Generally I agree, the overwhelming shift in business has been towards to filling of vacant spaces with what I would consider an average number of closures. The stretch on the east side of the street between Lincoln Place and St Johns still has several vacant storefronts, Veggies having been one of them. It is a largely positive picture, because there has been so much less commercial displacement.

    I have actually been encouraged by the strength of the beauty salon business in the neighborhood. While we white gentrifiers are all buzzing about coffee, bars and burgers (that's a self referential "we" and "white" by the way), and while I've read comments along the lines of "I hope its not another salon or beauty supply store", the fact that there is growth in the local beauty business points to a different kind of stability within the neighborhood that is less like gentrification that you've seen in other neighborhoods. Furthermore, if you look in the windows of the myriad beauty salons along Franklin on either side of Eastern Parkway, there are always people there; even late into the night. The barber shop or hair salon has had a historic and storied place in many black communities, and growth in those businesses even in the midst of gentrification indicates that the black community may not be getting displaced as quickly as people of color in other gentrifying neighborhoods in town.

  11. (continued from previous comment, because once started, I can't stop)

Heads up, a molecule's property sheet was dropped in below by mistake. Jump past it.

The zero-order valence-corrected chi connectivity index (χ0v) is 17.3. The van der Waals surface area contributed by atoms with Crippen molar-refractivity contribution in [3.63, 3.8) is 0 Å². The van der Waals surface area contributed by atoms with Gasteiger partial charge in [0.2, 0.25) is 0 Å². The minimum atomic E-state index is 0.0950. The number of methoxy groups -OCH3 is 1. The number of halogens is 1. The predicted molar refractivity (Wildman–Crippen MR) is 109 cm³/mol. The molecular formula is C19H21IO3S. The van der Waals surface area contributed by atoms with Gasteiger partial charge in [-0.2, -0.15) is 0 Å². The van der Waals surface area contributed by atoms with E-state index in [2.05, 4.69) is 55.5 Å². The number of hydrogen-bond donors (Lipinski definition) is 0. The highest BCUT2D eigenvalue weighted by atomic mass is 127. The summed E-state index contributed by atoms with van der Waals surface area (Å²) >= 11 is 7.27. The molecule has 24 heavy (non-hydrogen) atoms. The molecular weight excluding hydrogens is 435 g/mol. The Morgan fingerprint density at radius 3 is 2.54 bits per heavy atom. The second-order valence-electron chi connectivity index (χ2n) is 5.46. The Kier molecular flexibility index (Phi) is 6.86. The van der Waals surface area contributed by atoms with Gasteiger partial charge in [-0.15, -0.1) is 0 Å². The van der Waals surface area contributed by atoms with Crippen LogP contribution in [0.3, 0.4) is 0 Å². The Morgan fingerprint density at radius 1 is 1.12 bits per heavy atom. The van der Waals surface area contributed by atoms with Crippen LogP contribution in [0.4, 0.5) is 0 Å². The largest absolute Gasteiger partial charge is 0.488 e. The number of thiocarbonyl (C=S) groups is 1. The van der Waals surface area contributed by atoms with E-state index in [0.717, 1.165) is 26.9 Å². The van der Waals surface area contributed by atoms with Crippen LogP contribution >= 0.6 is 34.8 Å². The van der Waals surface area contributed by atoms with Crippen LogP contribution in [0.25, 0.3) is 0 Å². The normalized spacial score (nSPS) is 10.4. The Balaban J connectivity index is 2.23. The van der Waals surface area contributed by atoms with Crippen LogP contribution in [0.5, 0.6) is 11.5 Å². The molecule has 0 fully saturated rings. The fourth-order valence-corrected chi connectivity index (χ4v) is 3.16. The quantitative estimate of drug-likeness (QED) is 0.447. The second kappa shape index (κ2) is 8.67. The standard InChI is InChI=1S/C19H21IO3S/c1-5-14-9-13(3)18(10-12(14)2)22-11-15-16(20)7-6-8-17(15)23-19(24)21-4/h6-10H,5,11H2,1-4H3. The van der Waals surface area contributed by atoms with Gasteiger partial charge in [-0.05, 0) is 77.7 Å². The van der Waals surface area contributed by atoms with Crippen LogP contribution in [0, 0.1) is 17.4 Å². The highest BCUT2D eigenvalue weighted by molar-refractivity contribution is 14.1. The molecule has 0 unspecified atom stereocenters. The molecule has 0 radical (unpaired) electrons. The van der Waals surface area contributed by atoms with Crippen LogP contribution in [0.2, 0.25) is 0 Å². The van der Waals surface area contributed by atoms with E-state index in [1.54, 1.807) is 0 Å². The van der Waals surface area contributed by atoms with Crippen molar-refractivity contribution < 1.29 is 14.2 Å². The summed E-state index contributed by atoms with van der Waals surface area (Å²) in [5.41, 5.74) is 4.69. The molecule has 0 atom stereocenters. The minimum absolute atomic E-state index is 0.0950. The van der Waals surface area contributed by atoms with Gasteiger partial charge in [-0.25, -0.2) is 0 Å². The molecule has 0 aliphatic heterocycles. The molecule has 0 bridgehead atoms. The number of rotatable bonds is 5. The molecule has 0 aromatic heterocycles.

Though there are some bad changes that we shouldn't overlook, and they get right to the heart of the direction the community is heading in.

    Since this is already getting long, my one example is the loss of the building at Eastern Parkway and Franklin. People tend to only remember the Mazon, which opened a new location in a storefront that had been vacant for years, or possibly the fried food place, which I believe moved from that corner to the southwest corner of Franklin and Lincoln Place. However, I've seen very little reference to Wilson Desir's Office, which used to occupy the last storefront before houses start on that block, a center point for the New York's Haitian community. Wilson Desir himself died in 1995, but the office that still bears his name continues work with the Haitian community. If you've never heard of Wilson Desir, or have just noticed the office that now exists on the west side of Franklin between EP and Lincoln Pl, here are a couple paragraphs from his NY Times obit[1]:

    "He was 57, and at his death he was the Haitian Consul General in New York, a post he had held through further tumult and exile since his appointment by President Jean-Bertrand Aristide in April 1991.

    The cause of death was given as complications of diabetes, but as his long-time friend, the Vice Consul, Guy Ferdinand, suggested yesterday, Mr. Desir may simply have been drained by a quarter-century of open-handed service to Haitians.